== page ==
Addressing community change is starting to become much more revolutionary as neighborhood leaders are moving towards Tactical Urbanism. Tactical Urbanism is the implementation of intricate community fixes that address common problems for locals and many are in favor of this method’s host of positive, long term effects.
There are also a group of people describing this approach as “guerrilla urbanism” and an inconsiderate move that local governments use to appease residents and limit their own overhead costs.
Does Tactical Urbanism add meaningful parts to the whole and support a community’s greater good or does it instill changes that have little effect on the masses?
As the term impacts communities directly, it results in different benefits for locals and local governments.
Mike Lydon and Anthony Garcia, two urban planners, co-authored the new book Tactical Urbanism: Short-term Action for Long-Term Change which takes an interesting stance on this issue. Lydon and Garcia define tactical urbanism as, “an approach to neighborhood building using short-term, low-cost, and scalable interventions and policies.”
These fixes often fall into the realm of city streets, sidewalk renovations, signage additions, neighborhood park upgrades and a few other areas of interest. In terms of location, tactical urbanism campaigns often target empty lots, idle storefronts, highway underpasses, and other public spaces.
One of the more consistent tactical urbanism programs are “parklets,” where street pavement spaces are transformed into community parks by adding a sidewalk extension expand into the given area.
But most tactical urbanism efforts place a focus on involving people in the process who will be most affected by these changes. The most important factor of tactical urbanism is not just the small changes that are implemented but ultimately the participation of residents because it helps the community resonant with the neighborhood’s growth. In return, this community approach brings about a handful of benefits that challenges the results of other kinds of reformation.
Tactical urbanism is a collaborative effort but the plans for physical change often come from local ideas. Modeling the changes around the communities needs and ideas allows for efficient projects because the plans come straight from the source.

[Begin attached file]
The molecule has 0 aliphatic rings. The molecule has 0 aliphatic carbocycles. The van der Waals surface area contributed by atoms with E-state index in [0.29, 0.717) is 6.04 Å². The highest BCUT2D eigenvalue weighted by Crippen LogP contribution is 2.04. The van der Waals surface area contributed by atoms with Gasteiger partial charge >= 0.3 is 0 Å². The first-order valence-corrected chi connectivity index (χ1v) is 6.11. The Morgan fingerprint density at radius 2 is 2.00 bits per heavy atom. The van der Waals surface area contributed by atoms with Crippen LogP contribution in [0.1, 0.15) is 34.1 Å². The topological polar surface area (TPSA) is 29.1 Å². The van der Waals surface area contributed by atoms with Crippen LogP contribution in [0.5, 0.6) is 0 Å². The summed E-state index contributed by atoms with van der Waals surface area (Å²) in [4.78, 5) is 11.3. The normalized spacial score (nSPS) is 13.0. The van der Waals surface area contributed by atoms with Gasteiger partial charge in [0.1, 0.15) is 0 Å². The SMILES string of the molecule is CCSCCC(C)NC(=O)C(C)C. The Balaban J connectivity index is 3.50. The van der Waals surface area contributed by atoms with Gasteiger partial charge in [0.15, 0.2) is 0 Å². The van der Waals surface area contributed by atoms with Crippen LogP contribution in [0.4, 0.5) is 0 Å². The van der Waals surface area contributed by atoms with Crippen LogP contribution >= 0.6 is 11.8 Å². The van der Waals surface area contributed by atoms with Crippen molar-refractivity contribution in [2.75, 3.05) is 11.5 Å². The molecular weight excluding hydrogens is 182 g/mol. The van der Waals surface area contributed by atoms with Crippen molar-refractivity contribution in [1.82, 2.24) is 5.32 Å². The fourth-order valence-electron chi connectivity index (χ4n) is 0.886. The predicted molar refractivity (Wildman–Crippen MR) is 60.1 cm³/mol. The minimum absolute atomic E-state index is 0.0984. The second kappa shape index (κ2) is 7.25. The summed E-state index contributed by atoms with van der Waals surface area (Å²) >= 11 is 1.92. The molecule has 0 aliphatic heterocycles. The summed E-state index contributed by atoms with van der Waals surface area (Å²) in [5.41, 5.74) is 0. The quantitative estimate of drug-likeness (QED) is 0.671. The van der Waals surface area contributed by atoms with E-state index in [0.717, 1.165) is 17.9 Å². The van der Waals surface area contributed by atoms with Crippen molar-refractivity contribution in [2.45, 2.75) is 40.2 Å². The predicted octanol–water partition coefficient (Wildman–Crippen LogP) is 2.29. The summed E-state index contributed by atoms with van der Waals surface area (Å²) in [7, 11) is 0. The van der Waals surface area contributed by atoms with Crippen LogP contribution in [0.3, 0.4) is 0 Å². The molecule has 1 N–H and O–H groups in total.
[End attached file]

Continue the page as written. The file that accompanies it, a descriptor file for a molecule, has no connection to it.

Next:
This type of urbanism also does not require a long term commitment from those involved and it is a low-risk activity. With such a relatively little contribution required, in terms of time and funding, there proves to be a high reward for participating communities. The most satisfying return from this tactic is that it emits realistic expectations.
Socially, organizations and individuals get to work together for on short term projects and it opens up their pathways of communication for continued coordination for future neighborhood activities. Creating a connected community is not only important during the times of urbanism activity but also for a healthy foundation for the neighborhood.
Tactical urbanism benefits are beginning to become noticeable for not only community residents but local governments, nonprofits, and developers as well. As the tactic becomes more prominent nationwide rather than just New York City specific, more local governments realize how instrumental change can derive from the ground up.
This method of urbanism appeases locals and city organizations which are usually the government’s responsibility. Residents get an immediate redesign and restructuring of public space directed towards the community’s demands. Residential developers also get insight into what the community wants and they can better model new properties they plan to bring to that specific market.
As far as government benefit, there is much less of a burden expense wise. The changes taking effect usually require a small supply of items like paint, manual tools, gardening supplies, and other materials. There is also less of need for paid labor assistance as residents are generally encouraged to work together for the length of the project.
The government can focus larger-scale activities when communities spearhead local campaigns for change. Like developers and city planners, the government can learn about neighborhood needs as well from the community’s re-formatting of public space.
Tactical Urbanism seems to produce a happy community as it transforms residential input for the use of public spaces and coordinates a system of small fixes that amount in a display of benefits for locals and local government.
This story was originally featured on BennatBerger.net.